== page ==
What are normal cholesterol levels?

The most important factor in determining your risk for heart and cardiovascular disease is cholesterol. The liver synthesizes cholesterol into a product that can be found in most cells of the body. Plaque deposits of this fatty substance can be found on the walls of the arteries and develop into "hardening of the arteries" or arteriosclerosis.

To find out if you have normal cholesterol levels, you should have a blood test or blood panel. Elevated cholesterol levels are also recognized in genetic diseases, liver and kidney disease, and hypothyroidism. High-density lipoprotein (HDL), low-density lipoprotein (LDL), and very low-density lipoprotein (VLDL) are the three main types of cholesterol that need to be monitored. Total cholesterol and cholesterol/HDL ratio are also checked to make sure it is within normal cholesterol levels.

HDL, or good cholesterol, should be between 29 and 72, with an optimal range of 45 to 85. This form of cholesterol protects against heart disease and actually removes excess deposits from the arteries. Once collected, it transports it back to the liver to be excreted. Therefore, it is good to have high normal levels of HDL.

Normal LDL, or bad cholesterol, ranges from 60 to 130. However, the National Heart, Lung, and Blood Institute would ideally like to see LDL counts below 100 and lower in those who are at higher risk for the disease. cardiac. VLDL should also be kept as low as possible within normal cholesterol levels. The VLDL cholesterol range should be between 0 and 40, with an optimum of 0 to 30. Depending on your risk, your doctor will give you the guidelines, which are the most appropriate for your body.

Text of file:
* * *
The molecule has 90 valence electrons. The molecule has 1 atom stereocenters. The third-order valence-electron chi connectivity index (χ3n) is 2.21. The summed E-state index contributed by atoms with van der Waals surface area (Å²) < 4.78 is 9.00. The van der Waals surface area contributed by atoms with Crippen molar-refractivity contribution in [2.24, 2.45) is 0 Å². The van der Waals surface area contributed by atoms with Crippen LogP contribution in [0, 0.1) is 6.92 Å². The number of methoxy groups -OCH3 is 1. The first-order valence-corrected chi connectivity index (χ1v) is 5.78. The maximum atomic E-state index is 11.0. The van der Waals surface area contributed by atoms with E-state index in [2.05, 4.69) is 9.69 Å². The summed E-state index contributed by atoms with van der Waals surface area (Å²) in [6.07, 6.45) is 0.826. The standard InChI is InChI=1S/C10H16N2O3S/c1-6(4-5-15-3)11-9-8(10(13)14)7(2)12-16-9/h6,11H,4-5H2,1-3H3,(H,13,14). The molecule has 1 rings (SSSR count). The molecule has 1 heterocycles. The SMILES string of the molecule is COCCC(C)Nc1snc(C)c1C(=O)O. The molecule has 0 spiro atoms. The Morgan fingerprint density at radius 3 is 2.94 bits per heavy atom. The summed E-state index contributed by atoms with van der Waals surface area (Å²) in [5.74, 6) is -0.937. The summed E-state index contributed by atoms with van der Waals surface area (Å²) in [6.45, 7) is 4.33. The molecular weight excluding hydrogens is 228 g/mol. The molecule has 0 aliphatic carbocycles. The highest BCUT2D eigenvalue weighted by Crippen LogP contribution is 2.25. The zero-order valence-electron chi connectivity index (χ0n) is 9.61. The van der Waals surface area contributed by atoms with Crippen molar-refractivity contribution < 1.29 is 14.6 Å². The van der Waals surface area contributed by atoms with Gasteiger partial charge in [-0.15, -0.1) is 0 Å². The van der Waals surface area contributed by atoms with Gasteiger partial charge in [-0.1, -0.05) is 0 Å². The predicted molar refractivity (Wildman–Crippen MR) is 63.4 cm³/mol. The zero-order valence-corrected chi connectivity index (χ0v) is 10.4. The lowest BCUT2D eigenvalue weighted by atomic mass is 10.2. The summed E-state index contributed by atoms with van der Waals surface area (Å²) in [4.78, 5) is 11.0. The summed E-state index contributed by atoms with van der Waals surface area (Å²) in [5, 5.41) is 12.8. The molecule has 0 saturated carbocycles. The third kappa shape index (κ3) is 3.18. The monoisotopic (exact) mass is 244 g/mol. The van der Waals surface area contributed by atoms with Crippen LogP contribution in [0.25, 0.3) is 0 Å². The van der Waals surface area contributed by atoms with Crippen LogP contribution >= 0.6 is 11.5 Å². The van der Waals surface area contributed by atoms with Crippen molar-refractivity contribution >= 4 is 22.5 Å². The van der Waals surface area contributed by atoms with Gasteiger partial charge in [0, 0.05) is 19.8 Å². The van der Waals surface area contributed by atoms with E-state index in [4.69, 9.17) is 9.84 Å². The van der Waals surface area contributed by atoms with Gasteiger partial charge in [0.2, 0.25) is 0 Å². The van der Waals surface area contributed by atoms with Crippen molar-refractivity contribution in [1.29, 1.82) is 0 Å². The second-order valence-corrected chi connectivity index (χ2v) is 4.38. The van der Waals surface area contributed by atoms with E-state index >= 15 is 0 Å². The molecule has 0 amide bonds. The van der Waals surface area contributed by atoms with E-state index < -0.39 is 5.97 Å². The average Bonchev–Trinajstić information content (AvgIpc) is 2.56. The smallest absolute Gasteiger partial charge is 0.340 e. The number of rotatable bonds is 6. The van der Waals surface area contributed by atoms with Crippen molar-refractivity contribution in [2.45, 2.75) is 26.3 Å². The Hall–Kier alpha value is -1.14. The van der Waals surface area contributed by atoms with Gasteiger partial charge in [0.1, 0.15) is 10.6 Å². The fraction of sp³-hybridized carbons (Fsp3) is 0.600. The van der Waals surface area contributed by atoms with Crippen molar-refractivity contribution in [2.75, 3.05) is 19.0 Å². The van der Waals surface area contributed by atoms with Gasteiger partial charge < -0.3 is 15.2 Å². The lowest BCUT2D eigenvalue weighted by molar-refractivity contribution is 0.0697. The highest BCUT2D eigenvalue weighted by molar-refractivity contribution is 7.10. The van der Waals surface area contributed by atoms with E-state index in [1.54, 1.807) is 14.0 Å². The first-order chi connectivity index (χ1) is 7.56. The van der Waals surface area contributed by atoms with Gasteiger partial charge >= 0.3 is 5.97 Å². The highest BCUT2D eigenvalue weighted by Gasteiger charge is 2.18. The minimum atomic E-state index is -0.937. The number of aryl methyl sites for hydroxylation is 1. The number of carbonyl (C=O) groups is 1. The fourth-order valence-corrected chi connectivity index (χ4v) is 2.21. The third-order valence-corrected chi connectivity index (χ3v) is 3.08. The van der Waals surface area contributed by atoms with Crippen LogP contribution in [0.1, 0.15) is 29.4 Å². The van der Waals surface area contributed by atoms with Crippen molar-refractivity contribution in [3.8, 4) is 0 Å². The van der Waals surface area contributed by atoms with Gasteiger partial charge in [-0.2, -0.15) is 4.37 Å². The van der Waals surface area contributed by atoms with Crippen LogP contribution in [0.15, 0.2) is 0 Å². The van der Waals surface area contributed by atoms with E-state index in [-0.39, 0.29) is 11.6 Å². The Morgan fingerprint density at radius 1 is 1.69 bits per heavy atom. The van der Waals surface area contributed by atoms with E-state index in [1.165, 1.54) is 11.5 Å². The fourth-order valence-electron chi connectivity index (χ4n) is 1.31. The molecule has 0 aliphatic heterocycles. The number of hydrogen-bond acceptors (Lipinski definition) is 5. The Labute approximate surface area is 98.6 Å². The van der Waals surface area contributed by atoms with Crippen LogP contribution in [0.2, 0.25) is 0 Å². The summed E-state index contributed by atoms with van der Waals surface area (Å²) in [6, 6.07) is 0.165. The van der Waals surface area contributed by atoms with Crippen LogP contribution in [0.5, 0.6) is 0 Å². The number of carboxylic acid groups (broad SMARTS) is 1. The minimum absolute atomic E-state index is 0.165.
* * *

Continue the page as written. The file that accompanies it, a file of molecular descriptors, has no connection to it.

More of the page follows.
By adding your HDL, LDL, and VLDL cholesterol, you'll get your total cholesterol count. Total cholesterol should always be below 200. For people with high cholesterol, and therefore at increased risk of heart disease, the optimal goal is 160. Higher cholesterol plaque buildup corresponds to lower blood cholesterol levels. tall.

Plaque buildup in the arteries that feed the heart can lead to a heart attack, while the arteries that feed the brain can lead to a stroke. However, it is important to stay within normal cholesterol levels because anxiety, depression, respiratory illnesses, and strokes have been associated with low cholesterol levels below 160.

It is important to check the cholesterol / HDL ratio because it measures the ratio between your dangerous and protective cholesterols. This ratio represents your overall risk of heart disease. Optimally, this ratio should be below 3.4.

Diet plays a critical role in maintaining normal cholesterol levels. While only 25% of your cholesterol is absorbed from your diet and 75% is produced by your body, diet still plays a critical role in maintaining good blood chemistry and a healthy heart. Saturated fats and transfatty acids are the main contributors to high total cholesterol and high LDL cholesterol. Polyunsaturated fats help lower total cholesterol, while monounsaturated fats not only lower total cholesterol but also raise HDL cholesterol.

Go up